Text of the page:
It's still yet to be determined what the replacement structure will be. However, look at the comparison of what was there, and what we are left with. Corner properties are gateway entrances into neighborhoods. Instead of seeing a quaint white house (granted in need of repairs) with a large tree, what you will see is a barren lot, probably to be replaced with a cold concrete structure with a chain link fence.

Upcoming Events, Training & Conferences
Opening Weekend of the New York Renaissance Faire

Saturdays, Sundays & Labor Day Monday
August 5 - October 1, 2017

Welcome to the 40th Anniversary Season of the New York Renaissance Faire! Where Fantasy Rules, and Imagination takes flight! Open NINE weekends!

Join us as we celebrate four glorious decades of art, music, dance & theater; extraordinary crafts, irresistible food & drink; camaraderie, creativity and joy!

Headquarters at Night

Saturday, Aug 5 from 7:30 to 9PM

See how the Headquarters of General Gates and St.Claire looks by candle light then stop by the and visit the Last Encampment of the Army parklands (across the street from the Cantonment) to see the soldiers camp at night.

Edmonston House
1042 State Route 94, New Windsor, New York 12553
The Neversink River and the D&H Canal

Wednesday, August 9th at 7:00 PM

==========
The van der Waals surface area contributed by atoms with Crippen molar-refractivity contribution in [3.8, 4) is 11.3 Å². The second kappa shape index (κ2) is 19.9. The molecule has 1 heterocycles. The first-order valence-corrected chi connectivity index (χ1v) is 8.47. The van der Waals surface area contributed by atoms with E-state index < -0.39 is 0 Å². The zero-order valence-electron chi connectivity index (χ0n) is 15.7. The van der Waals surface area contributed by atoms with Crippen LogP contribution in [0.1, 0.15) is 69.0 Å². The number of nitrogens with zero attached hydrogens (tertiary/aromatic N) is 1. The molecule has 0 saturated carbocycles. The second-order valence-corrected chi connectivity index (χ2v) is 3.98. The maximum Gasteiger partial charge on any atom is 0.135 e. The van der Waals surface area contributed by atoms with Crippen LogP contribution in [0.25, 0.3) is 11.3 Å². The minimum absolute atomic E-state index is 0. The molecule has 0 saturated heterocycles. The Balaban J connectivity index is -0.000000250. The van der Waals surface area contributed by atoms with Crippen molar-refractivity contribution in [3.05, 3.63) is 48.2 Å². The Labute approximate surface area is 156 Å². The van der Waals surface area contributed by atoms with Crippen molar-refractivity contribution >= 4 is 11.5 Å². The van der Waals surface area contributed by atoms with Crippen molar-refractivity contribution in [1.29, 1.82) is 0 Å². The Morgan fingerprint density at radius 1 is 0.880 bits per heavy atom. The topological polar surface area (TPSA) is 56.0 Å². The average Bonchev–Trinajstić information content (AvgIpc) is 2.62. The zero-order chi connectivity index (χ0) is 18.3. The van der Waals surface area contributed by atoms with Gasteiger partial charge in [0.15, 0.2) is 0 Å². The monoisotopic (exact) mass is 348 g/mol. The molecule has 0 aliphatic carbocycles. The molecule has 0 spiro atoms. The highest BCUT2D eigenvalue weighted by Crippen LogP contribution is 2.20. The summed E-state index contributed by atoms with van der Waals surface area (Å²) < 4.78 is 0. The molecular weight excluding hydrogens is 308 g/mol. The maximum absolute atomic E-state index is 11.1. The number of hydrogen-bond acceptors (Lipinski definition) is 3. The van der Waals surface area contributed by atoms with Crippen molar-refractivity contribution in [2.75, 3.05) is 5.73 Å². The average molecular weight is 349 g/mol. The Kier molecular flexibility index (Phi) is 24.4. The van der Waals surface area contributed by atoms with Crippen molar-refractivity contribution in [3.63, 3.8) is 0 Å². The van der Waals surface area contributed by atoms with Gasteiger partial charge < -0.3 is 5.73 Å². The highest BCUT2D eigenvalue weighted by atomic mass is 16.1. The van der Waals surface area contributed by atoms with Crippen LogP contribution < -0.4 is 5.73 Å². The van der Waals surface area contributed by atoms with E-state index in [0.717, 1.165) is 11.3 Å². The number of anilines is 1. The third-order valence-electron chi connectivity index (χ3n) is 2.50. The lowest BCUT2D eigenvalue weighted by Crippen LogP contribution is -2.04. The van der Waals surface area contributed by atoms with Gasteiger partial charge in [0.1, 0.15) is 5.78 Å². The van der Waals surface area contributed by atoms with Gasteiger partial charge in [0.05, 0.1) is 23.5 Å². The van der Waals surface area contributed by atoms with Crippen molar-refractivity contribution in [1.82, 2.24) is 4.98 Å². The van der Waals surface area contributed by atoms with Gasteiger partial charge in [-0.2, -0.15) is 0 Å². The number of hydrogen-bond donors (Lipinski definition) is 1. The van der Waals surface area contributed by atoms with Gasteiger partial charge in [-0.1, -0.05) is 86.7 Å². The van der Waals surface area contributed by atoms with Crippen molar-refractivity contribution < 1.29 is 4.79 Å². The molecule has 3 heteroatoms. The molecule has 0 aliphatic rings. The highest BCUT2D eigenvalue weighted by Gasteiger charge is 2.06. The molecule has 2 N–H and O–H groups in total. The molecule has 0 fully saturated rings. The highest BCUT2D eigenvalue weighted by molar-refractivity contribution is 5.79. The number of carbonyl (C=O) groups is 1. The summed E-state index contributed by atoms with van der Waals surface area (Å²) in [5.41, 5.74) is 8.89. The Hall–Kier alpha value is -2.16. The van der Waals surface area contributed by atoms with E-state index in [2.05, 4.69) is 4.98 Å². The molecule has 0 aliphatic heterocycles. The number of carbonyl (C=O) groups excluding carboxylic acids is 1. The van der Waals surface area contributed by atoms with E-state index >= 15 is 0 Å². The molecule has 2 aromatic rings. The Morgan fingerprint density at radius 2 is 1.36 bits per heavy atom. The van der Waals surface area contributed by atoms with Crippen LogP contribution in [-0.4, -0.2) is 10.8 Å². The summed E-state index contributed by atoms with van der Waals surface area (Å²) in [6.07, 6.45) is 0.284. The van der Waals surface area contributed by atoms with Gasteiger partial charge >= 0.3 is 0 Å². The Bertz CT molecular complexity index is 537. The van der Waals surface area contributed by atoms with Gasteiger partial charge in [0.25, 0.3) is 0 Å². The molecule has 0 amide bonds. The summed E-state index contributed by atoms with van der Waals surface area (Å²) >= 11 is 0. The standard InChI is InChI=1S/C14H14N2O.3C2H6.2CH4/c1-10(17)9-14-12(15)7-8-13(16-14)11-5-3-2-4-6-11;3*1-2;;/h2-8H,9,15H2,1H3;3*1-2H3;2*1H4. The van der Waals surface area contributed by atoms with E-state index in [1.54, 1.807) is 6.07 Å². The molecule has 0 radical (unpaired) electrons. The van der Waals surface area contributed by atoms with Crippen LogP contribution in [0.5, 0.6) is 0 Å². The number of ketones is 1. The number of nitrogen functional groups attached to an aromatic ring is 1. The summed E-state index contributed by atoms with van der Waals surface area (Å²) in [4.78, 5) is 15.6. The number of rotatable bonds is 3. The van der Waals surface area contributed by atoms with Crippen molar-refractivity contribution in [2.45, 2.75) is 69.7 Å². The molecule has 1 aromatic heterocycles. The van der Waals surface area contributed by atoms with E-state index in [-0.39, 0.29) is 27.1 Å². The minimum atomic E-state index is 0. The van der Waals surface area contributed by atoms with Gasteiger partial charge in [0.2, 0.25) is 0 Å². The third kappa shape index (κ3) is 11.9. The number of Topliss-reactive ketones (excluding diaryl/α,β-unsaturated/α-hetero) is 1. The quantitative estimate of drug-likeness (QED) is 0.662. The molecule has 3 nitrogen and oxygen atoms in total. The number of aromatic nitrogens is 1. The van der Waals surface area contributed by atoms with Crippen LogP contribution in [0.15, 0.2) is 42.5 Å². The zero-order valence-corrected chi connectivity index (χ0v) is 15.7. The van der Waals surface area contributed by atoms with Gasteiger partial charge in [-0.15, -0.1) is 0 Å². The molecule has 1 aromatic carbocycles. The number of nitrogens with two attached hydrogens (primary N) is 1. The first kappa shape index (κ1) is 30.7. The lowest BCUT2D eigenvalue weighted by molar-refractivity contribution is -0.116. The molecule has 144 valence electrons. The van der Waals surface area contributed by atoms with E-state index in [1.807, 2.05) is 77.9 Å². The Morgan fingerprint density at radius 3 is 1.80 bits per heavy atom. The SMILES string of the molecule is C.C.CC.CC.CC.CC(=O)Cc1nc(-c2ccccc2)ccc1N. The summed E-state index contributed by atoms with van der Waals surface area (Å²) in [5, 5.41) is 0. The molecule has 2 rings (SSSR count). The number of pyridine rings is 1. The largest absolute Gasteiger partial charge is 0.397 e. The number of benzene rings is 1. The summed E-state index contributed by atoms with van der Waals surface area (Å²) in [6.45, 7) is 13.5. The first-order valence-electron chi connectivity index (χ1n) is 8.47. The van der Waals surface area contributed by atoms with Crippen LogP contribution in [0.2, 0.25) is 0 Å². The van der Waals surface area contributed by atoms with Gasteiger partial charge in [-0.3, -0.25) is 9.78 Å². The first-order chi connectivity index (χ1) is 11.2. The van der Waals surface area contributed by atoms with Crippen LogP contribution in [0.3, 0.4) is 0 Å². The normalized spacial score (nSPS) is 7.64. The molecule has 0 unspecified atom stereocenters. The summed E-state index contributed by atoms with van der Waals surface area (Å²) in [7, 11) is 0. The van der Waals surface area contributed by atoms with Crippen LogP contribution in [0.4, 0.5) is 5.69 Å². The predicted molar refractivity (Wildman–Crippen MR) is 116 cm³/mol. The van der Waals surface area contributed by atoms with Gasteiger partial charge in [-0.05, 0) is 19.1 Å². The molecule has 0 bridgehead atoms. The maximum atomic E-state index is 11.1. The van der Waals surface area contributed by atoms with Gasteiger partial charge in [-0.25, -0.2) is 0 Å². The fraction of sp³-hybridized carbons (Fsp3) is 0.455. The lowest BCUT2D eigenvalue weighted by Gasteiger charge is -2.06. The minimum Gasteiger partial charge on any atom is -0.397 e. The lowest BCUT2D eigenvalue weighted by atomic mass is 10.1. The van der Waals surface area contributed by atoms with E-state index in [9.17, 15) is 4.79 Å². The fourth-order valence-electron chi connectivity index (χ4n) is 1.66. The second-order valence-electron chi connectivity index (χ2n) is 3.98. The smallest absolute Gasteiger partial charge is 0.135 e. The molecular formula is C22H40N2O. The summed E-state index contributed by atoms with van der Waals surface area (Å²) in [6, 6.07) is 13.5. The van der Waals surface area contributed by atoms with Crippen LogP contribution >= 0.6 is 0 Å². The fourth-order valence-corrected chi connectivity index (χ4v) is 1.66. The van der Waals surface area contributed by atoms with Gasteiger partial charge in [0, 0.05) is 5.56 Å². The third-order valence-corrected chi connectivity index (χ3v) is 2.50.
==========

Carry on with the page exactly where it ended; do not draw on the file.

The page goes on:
Join Steve Skye, the historian at the Delaware and Hudson Museum of History and Innovation as he explores the role that the Neversink River played in the success of the D&H Canal. Crossing the southern corner of the 17-mile long Summit Level at Cuddebackville, the Neversink helped ensure a continuous flow of water into the canal. The river was the backbone of an extensive network of reservoirs that the canal managers relied on to supply water to the canal's highest section. Whilst some of the reservoirs emptied directly into the canal, many of the D&H "ponds" poured their waters into the Neversink River and thence into the canal. Without the agency of the river to connect the reservoirs to the canal, there woul d not have been enough water to keep the canal boats afloat during periods of drought. Today, the reservoirs built by the canal company support summer vacation communities. In this way, the D&H "ponds" continue to be a boon for the local economy.